Music

Polyend brings retro software to life with powerful hardware tracker

Polyend brings retro software ...
"Tracker puts everything right on track as a ‘back to the roots’ experience like no other," says Polyend
"Tracker puts everything right on track as a ‘back to the roots’ experience like no other," says Polyend
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Polyend reckons that software veterans and newbies alike will be making music in minutes
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Polyend reckons that software veterans and newbies alike will be making music in minutes
The display that dominates the interface can show up to 48 instruments and 256 patterns, with up to 128 steps per pattern per project
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The display that dominates the interface can show up to 48 instruments and 256 patterns, with up to 128 steps per pattern per project
"Tracker puts everything right on track as a ‘back to the roots’ experience like no other," says Polyend
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"Tracker puts everything right on track as a ‘back to the roots’ experience like no other," says Polyend
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After a brief online teaser campaign, Poland's Polyend – the same firm responsible for the mesmerizing Perc percussion system from 2016 – has revealed a new music production machine called the Tracker.

As the name suggests, the device is a hardware tracker, "effectively extracting the best bits of yesteryear's tricky tracker software classics" and bringing them together in a compact, portable workstation.

The term "tracker" in a music production sense comes from software created by Karsten Obarski and launched in 1987 for the Commodore Amiga. Ultimate Soundtracker began as a sound development platform for games, where notes were positioned in channels at certain points on a scrolling vertical timeline. Notes, parameter changes, effects and more were entered into fixed timeslots using a computer keyboard. Such sequencing software soon expanded beyond game sounds and attracted the attention of electronic music makers.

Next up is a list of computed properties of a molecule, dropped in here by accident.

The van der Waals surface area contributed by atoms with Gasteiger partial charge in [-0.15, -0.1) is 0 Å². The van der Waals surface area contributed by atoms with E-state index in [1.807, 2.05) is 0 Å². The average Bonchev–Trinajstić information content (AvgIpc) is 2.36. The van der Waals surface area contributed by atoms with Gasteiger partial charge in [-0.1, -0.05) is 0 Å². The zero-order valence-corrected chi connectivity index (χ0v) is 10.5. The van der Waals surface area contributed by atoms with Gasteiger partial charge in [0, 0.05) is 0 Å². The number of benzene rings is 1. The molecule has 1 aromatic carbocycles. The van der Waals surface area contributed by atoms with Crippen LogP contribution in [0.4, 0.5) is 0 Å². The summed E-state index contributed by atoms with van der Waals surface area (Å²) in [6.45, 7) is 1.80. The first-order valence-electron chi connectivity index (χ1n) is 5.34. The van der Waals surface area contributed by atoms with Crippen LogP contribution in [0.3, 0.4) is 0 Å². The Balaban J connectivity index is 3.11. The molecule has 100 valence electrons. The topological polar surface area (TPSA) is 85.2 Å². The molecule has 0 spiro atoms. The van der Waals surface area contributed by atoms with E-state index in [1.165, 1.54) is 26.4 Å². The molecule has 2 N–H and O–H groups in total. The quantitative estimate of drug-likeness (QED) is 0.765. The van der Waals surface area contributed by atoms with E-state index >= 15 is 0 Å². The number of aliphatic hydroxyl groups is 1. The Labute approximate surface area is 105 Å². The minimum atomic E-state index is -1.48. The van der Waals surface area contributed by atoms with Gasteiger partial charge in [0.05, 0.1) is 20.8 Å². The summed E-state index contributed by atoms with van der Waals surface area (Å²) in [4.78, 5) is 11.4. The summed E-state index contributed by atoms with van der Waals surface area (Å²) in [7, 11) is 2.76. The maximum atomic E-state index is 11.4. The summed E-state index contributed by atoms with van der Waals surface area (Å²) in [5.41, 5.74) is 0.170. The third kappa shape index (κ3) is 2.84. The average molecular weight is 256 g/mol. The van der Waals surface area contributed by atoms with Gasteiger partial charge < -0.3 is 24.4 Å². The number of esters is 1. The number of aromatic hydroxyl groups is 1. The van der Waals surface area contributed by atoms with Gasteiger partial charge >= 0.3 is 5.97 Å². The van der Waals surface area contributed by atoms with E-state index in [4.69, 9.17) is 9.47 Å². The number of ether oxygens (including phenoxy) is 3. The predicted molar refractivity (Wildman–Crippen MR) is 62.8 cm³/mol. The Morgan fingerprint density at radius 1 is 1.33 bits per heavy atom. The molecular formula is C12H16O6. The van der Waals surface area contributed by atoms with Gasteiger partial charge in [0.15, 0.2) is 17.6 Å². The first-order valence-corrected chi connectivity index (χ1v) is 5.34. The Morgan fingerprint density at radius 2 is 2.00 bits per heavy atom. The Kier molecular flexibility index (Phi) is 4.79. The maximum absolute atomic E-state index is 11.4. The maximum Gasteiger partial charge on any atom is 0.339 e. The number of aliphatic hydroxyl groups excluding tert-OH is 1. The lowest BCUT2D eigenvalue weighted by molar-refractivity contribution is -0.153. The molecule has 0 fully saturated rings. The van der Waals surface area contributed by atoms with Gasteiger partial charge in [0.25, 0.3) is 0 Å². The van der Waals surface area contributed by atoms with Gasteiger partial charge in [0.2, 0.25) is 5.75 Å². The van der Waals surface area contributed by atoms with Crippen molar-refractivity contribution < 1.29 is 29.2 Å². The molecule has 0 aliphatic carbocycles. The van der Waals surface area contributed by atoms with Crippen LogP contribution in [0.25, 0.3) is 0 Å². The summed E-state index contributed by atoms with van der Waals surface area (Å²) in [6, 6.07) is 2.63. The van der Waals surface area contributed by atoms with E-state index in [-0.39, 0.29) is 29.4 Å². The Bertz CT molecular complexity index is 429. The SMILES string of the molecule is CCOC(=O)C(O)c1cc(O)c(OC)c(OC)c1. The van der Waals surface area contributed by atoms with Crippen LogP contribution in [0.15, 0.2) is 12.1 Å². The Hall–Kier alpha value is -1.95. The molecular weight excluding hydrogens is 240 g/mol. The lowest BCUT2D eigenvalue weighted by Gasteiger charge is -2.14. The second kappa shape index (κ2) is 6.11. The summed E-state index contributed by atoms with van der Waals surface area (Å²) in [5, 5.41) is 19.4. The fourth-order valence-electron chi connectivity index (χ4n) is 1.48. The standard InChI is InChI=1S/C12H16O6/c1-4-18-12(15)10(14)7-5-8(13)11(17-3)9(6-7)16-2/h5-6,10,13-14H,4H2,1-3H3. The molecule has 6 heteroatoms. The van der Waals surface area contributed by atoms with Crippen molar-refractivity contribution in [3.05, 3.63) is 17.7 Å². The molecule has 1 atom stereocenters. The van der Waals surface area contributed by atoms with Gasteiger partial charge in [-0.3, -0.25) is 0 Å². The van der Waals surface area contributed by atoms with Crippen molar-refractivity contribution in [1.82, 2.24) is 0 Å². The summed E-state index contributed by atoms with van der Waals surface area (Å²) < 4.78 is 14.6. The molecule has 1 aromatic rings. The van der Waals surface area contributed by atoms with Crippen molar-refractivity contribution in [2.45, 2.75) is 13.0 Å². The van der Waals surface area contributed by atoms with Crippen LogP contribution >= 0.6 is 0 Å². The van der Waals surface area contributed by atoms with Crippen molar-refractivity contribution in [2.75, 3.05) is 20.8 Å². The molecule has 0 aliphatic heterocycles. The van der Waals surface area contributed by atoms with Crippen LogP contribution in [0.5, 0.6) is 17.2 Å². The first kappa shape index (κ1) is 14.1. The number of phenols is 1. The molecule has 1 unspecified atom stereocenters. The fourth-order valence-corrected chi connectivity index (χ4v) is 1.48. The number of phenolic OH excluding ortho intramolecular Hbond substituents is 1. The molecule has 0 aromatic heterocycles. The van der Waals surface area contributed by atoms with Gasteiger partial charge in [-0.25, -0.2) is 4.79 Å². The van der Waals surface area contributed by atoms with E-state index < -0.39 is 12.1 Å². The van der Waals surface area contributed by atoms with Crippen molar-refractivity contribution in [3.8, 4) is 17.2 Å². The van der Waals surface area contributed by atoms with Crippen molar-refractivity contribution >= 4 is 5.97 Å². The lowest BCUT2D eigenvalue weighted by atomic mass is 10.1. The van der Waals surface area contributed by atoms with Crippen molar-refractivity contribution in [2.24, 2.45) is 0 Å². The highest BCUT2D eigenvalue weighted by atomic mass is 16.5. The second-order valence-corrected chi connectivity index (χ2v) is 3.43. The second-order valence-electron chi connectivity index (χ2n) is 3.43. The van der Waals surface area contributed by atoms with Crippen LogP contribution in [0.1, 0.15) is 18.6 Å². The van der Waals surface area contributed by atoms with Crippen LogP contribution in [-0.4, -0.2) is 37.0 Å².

The hardware Tracker follows similar lines, merging a sampler/sequencer, mechanical keyboard and vertical timeline with an all-new input interface that includes a high resolution display, 48 backlit multifunction pads, function and navigation keys, a jog wheel with haptic feedback and dedicated editing keys. Polyend says that the device has been designed with immediacy and simplicity at its creative core, and reckons that software veterans and newbies alike should be making some noise in no time.

Polyend reckons that software veterans and newbies alike will be making music in minutes
Polyend reckons that software veterans and newbies alike will be making music in minutes

The display can show up to 48 instruments and 256 patterns, with up to 128 steps per pattern per project. Sound design tools out of the box include a chain that can make an instrument from any sample, both a manual and auto sample slicer, various play modes, a wavetable synethesis engine, a granular synth, a sample editor and a recorder. The sample recorder can capture up to two minute samples at 16-bit/44.1 kHz resolution to the included 16 GB microSD card using the built-in microphone or line-in inputs.

"Put it this way: with Tracker, users can quickly and easily use existing sample libraries, record new ones, or use the built-in FM (Frequency Modulation) radio," said Polyend in a press release. "Record samples, play them, slice them, mash them, or even make a synth out of them."

Tracker can work alone, but doesn't have to. Bi-directional MIDI allows the device to sequence and control external gear, or be controlled itself by MIDI software or hardware.

This looks like a powerful new tool for electronic music makers, and is up for pre-order now for US$599. Shipping is expected to start in June. The video below has more.

Introducing Polyend Tracker

Product page: Polyend Tracker

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